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Why, according to my baby-book, was I able to say doggy at the age of six months and yet unable to spell cat in the second grade, according to my teacher’s note to my mom? People are different and it is not uncommon for an individual to be quite gifted in one endeavor and dunced in another. However, in this case, it wasn’t because I was deficient in visual awareness. A proof of that is my winning what was functionally a national professional photo contest at age 17, with a $2 camera. I will tell that story one day soon.

In the note the teacher was recommending I be held back a grade to be in my appropriate age level. I had started school a year early, actually four years early, as my first school was a rural schoolhouse with three grades in one classroom. The year head start was because my mom was so smart she was skipped ahead two grades before graduating from the same school, and I guess my granddad, whom I was living with at the time, thought I could handle it.

So, here I was (next year) in the second grade at Lincoln school in Spokane, a proper city school, an ersatz fourth grader in a first-grade aged body. The teacher had the entire classroom arranged in a circle, and we were going to have a spelling bee. She would say a word, and after an appropriate pause the next person in the circle would spell it out loud for all to appreciate. Now, I must confess, spelling is not my forte and I still rely heavily on a spell checker and substantial sophisticated human help to scale the heights of English spelling. Even with that peculiar spelling disability I have managed to acquire a reasonably large polysyllabic vocabulary, even if I can’t spell those words very consistently. These background apologies are building up to my moment of despair and a lifelong complex.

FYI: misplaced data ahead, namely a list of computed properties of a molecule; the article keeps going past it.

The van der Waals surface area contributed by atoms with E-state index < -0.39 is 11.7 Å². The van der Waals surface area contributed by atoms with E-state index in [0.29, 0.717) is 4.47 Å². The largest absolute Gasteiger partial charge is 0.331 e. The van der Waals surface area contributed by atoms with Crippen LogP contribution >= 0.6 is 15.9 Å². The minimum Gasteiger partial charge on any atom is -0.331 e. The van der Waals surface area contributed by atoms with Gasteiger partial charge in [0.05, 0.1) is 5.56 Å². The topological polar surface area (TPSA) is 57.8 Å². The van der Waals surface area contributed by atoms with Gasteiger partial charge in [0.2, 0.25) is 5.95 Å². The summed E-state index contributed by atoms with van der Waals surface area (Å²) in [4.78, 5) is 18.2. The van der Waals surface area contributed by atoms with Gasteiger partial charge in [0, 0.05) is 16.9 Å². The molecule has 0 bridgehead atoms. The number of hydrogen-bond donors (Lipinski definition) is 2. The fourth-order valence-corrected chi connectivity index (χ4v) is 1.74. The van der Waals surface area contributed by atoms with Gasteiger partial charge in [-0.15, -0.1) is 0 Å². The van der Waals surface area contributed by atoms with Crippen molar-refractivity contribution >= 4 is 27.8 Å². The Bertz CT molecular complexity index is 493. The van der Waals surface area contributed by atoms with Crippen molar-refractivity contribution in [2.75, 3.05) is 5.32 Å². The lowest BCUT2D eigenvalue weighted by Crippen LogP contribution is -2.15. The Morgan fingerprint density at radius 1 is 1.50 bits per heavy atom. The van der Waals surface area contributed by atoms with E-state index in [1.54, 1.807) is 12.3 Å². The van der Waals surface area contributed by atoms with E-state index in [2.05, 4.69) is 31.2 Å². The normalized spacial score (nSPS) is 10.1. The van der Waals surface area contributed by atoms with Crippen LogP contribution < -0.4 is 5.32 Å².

In this formal spelling bee, the teacher had finally come to me and my turn, which as it turned out was the last one for the game, and for the school day, as the school bell rang shortly after I was finished. As this spelling game had progressed, the other kids were asked to spell some longish polysyllabic words with local relevance. Spokane – WashingtonLincoln and similar things, which I suppose the kids did reasonably well parsing out, and everyone was smug and pleased with themselves when they got things right. I sat there with growing anguish, and then it happened.

The teacher, knowing something of my spelling problem, asked me to spell cat. Which she then repeated: caaatt. I was shocked and taken aback, and then my friends, classmates and competitors all started snickering. It was a personal insult perpetrated by this possibly well-meaning second-grade teacher; at least I took it as an insult. Perhaps I flushed red; I was a fair-skinned kid at that age and my cheeks would go cherry red at the slightest provocation. I felt an inner anger and a wish to make the teacher blush too. She could have asked me a difficult word, like Mississippi or Chicago which I might have screwed up, but to ask me to spell an infantile word like cat – it deserved a riposte and a nasty one too.

Sooo, with a smirky smile, “Something like — k – a – a – t – t?” She didn’t get the joke, and I don’t think any of the other kids did either, but she got angry, all the kids laughed, and the bell rang. It couldn’t have been better.

Just because you make a joke doesn’t mean people get it.

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